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Combined Therapy Brings New Hope For Aggressive Forms Of Breast Cancers

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Combined Therapy For Breast Cancers

According to an article published in the Journal of Nuclear Medicine, it seems that researchers have made new progress in the treatment of triple negative breast cancer, a form of breast cancer that occurs in young women. Triple negative breast cancer does not express estrogen receptors ( ER), progesterone receptors ( PR) or Her2/neu (human epidermal growth factor receptor type 2).This is a type of breast cancer that is more aggressive than the other subtypes, has a worse prognosis and do not respond to conventional treatments. Triple negative breast cancer is usually found in advanced stages because on the one hand has a rapid growth pattern and on the other hand usually affects young women. Another distinguishing feature of this subtype of cancer is that the tumor is larger than other types of cancer.

Treatment is usually limited because there is no specific therapeutic targets to act on (such as estrogen receptors). Because of this, the risk of developing metastases (lungs and brain) and the risk of relapse is high; this is one of the reason why the average survival time is 12 months. But now researchers have found that a combination therapy is able to destroy tumor cells completely. This new combination therapy is designed to eradicate tumors in advanced stages and experiments conducted so far in laboratory animals have been successful.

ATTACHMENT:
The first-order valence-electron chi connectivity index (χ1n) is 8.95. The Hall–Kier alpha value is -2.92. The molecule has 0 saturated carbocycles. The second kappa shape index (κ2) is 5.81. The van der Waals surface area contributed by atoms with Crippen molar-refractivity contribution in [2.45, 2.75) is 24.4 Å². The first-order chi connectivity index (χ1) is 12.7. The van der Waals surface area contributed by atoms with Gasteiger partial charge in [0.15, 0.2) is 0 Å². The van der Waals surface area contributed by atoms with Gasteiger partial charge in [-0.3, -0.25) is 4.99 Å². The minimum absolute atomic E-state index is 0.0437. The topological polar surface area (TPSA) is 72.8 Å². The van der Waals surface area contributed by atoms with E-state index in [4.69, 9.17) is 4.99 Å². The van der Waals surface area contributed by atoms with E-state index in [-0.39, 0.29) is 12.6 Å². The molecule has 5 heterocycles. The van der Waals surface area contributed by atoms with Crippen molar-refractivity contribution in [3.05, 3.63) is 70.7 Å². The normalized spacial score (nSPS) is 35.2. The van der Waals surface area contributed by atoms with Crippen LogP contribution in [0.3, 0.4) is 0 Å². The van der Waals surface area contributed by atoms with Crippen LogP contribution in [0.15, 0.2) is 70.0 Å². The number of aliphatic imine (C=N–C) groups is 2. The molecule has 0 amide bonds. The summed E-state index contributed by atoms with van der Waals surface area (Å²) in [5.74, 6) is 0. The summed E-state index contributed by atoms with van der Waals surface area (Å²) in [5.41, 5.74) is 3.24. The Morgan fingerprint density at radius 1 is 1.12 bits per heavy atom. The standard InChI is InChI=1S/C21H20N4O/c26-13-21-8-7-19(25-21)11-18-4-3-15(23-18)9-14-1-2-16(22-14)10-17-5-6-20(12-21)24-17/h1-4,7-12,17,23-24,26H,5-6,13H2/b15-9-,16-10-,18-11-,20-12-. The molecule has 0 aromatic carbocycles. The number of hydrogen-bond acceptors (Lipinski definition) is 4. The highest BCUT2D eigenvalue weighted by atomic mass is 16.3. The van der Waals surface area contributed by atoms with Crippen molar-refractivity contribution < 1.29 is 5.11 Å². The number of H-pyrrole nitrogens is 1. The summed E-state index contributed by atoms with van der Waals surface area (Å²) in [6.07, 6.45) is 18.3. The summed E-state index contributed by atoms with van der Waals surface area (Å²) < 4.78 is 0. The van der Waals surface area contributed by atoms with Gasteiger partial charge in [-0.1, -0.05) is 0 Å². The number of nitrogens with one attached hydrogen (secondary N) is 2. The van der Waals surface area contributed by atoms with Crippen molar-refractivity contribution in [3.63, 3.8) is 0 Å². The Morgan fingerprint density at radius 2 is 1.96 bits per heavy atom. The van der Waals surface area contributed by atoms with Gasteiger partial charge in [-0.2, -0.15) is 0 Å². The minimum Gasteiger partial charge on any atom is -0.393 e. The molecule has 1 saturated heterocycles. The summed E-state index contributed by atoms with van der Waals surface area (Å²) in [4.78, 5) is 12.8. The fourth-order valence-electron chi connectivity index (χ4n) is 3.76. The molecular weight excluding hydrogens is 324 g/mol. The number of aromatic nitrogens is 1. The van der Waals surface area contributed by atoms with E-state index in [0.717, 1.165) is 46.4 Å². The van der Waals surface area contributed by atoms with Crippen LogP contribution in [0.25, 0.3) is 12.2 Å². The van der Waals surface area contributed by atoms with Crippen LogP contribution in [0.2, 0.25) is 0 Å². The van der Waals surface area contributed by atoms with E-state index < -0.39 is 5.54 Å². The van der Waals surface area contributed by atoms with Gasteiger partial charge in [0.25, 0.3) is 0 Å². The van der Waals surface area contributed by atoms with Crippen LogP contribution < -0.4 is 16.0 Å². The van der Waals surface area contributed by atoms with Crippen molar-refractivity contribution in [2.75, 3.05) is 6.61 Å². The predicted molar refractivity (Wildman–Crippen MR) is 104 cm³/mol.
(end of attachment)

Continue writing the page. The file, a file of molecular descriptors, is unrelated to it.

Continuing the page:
Breast Cancer

Breast Cancer

Researchers tested the effectiveness of this therapy in three separate experiments conducted on 40 rats of which 15 were already in stage IV, which means that they had already metastases in other organs. In the first experiment, sensitive tumor cells were destroyed with low-dose chemotherapy. Then, in order to prevent recurrence of the tumor and to destroy the rest of the cells that were resistant to chemotherapy, there have been used low doses of radiation. This combination therapy resulted in the destruction of the primary tumor and the metastases in the lungs, brain and bones. In parallel there were conducted experiments in which rats were treated with only one of the therapies, that is with chemotherapy only or radiotherapy, and the result was that the tumor was not completely eradicated  ( the tumor relapsed).

Dr Fares Al-Ejeh, Senior Research Scientist at the Queensland Institute of Medical Research and lead author of the study, said that the next step is to translate these findings to humans. He hopes that in 10 years this success will lead to the development of a treatment for women diagnosed with triple negative breast cancer.